Lady of the Mountains

On the shelf above his bed, my 8 year old nephew stores his collection of adventure books. Amongst Harry Potter and Dark Lord are the Toby and Sox Adventures by Paula Broderick. The second story in the series is entitled The Rowan Tree and tells the story of what happens when Toby and his dragon Sox visit Stonehenge. My nephew of course loves the adventure and the dragon. But if you know anything about the Celtic Tree Alphabet, you will instantly be aware that the story is full of symbolism, myths and stories about the Rowan tree.

In the Celtic Tree Alphabet the Rowan, Luis in Celtic, represents the second lunar month (January 21-17 February). The Rowan tree is said to offer protection, and traditionally is known as the ‘the witch tree’. It is sacred to the fairies and has links with dragons. The Rowan is a very magical tree making an ideal focus for Forest School activities.

Our Top Tree Facts

1. The Rowan tree is often known as the Mountain Ash as it flourishes higher than any other tree. Other popular names for the tree are The Whispering Tree, Witch Wood and Quickbeam.

2. A fast growing deciduous tree with smooth grey bark, small creamy white flowers in Spring and red berries in the Autumn. The leaves are arranged alternately and look abit like dragon’s teeth. The Woodland Trust produce an excellent fact sheet about the Rowan on their website Nature‚Äôs Calendar .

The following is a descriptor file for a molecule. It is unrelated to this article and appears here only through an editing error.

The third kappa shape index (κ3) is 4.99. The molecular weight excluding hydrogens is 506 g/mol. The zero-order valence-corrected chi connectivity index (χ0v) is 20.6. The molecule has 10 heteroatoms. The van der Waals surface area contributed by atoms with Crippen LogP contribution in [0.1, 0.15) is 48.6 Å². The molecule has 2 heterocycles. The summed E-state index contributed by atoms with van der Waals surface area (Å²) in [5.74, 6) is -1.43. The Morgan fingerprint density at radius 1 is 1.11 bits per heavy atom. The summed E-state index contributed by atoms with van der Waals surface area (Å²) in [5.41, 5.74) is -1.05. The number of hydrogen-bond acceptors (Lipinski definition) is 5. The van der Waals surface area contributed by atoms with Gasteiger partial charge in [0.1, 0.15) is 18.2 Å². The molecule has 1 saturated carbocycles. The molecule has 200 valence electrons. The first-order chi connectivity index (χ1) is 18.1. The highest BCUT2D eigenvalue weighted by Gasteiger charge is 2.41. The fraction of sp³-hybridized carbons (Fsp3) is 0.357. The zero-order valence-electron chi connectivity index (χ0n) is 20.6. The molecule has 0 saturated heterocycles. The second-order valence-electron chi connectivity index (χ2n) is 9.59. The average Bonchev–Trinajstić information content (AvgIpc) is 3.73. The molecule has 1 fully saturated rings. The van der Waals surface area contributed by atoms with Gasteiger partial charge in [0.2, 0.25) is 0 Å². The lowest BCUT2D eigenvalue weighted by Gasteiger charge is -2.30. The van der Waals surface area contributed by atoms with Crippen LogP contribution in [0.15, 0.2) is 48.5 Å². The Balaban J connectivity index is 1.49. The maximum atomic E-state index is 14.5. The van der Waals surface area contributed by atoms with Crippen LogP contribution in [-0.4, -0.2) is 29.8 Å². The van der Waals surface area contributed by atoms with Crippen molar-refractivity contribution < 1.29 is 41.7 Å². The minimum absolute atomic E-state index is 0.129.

3. Rowan wood is very strong and often used to make walking sticks. It is perfect for a carving project. The red berries are an excellent source of food for many birds in the Autumn and early Winter, including blackbirds and fieldfares. The berries, an excellent source of vitamin C, are also used to make Rowan jelly and Rowan vodka.

Rowan berries

Rowan berries

4. The red berries have a small pentagram on the bottom making them very important and magical to the ancient people. A pentagram is a five pointed star made from five straight lines and is traditionally a symbol of protection.

Our Top Rowan Tree Activities

1. Dragons and Forest Schools seem to go hand in hand. The Rowan Story introduces the idea of a sleeping dragon, curled around the roots of the Rowan tree. After sharing the story around the fire circle, the children could make dragons using sticks and clay. You could go dragon tracking or build a large lair for the dragon. Work collaboratively on a large land dragon, using the Autumn leaves. The Rowan tree itself produces wonderful bright orange red leaves in the Autumn, ideal for dragon scales and fire.

2. Rowan is a prized wand wood because of its links with protection. Make wands used Rowan twigs and natural materials. Invent magical spells to protect the woodland creatures from the evil goblins. You could make spell scrolls and hang them from the trees.



3. A perfect Forest School activity that combines lashings, knots and tool work is to make pentagrams using sticks. This activity is a great way to introduce the children to shear lashings and clove hitches. Loppers and secateurs can be used to cut the sticks. Once you have made your pentagrams, they can be decorated with natural materials.

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